If the Agile Development world has gone a little bit crazy and spawned its own supporting and lucrative (if somewhat nebulous and smelling of snake-oil) industry, it’s hardly surprising that other people are jumping on the bandwagon and selling agile as a cure-all. So we find Agile Project Management (surely the antithesis of the original intent of the Agile Manifesto!), Agile Management (the ultimate oxymoron?), Agile Testing (we test small parts of the software regularly?) and of course Agile Change Management.

Let’s step back again for a moment. The dictionary definition of the adjective  ‘agile’ is:

having quickness of motion, nimble, active (of body or mind)”

and for those interested in etymology it hastens back to the 1580s, from Middle French agile (14c.) and directly from Latin agilis "nimble, quick," from agere "to set in motion, keep in movement"

All of these attributes are highly relevant to modern business and yet modern businesses are set up to be anything but agile. They are juggernauts whereby the time an order is received and acted on at the far reaches of the empire, it has already been rescinded at head office to make way for the next directive. Modern businesses are siloed complexes where internal departments compete with each other for finite amounts of money and people and bicker amongst themselves rather than doing what is right for the customer. Entire departments are set up to manage cross-charges (funny money?) rather than focus on external customer satisfaction. And modern businesses now want to be Agile by doing agile things that were designed for a very specific group of people with a very specific set of needs and desires. So they have stand-up meetings and whiteboards full of stickers instead of departmental sit downs and project schedules (actually they often do both!) so they look agile.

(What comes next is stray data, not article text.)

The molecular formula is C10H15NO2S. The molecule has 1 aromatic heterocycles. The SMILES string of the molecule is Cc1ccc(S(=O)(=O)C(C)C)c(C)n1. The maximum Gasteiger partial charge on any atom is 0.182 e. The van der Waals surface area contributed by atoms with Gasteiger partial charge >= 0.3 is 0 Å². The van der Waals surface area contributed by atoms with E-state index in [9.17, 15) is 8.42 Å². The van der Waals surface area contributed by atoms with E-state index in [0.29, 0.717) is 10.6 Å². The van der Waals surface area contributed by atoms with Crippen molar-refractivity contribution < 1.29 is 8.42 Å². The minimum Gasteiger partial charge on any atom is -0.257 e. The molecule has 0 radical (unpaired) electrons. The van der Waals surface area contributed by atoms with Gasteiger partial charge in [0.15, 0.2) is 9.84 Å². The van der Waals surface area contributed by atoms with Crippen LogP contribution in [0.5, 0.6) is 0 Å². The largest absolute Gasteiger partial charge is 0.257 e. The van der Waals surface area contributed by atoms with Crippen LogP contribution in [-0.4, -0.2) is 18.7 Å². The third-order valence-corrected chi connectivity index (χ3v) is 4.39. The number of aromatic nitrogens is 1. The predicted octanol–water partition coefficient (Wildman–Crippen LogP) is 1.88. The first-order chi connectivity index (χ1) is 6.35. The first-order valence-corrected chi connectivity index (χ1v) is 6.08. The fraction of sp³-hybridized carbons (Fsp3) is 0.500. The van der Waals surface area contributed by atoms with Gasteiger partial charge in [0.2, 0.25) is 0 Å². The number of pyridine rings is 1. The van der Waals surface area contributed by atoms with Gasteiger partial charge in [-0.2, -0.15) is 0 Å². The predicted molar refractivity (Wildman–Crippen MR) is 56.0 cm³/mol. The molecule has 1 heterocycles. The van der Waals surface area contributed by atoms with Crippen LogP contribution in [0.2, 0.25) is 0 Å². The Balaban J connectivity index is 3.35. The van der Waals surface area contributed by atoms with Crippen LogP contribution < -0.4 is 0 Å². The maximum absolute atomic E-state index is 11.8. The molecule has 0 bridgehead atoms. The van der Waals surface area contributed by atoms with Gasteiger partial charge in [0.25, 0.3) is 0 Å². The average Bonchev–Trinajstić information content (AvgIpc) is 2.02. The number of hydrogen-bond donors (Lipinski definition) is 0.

The point is that they haven’t thought about what agility means. They do Agile, without being agile because they can’t really see that being agile means changing almost all the current ways we do business and the way we do work. And some people will never be able to make that change, because they have too much to lose - because ultimately being agile means giving up the reigns of centralised power, and most senior and middle managers will never be able to do that.

Which brings me back to the title of the piece. Is there such a thing as Agile Change Management? If we go back to the Agile Manifesto and try to apply it to Organisational Change Management, we can ignore the four values underpinning the manifesto, and we can ignore over half of the principles. I would argue that the only relevant pieces of the Agile Manifesto with respect to OCM are:

  • Simplicity
  • Support, trust and motivate people involved
  • Regular reflections on how to become more effective

and all three of these should already underpin any change management activity within the organisation.

As for the ceremonies like daily stand-ups, Kanban boards, these are noise. They are tools that you can use but they don’t make change any more agile, they just make it more visible and more transparent (if used correctly). My argument against Agile Change Management is that if you can't do Change Management given what you already know, you're not going to get better using something you know even less about. I don't really subscribe to the idea that Change Management fails. Organisations fail to do Change Management.

For many of us with a history and good understanding of true Agile Development, the most important aspect of agility is the continuous delivery of value to the customer. And in Organisational Change Management we already have that ability.

It’s known as Continuous Improvement.

Monday, 10 December 2018

A Double Standard Is No Standard At All!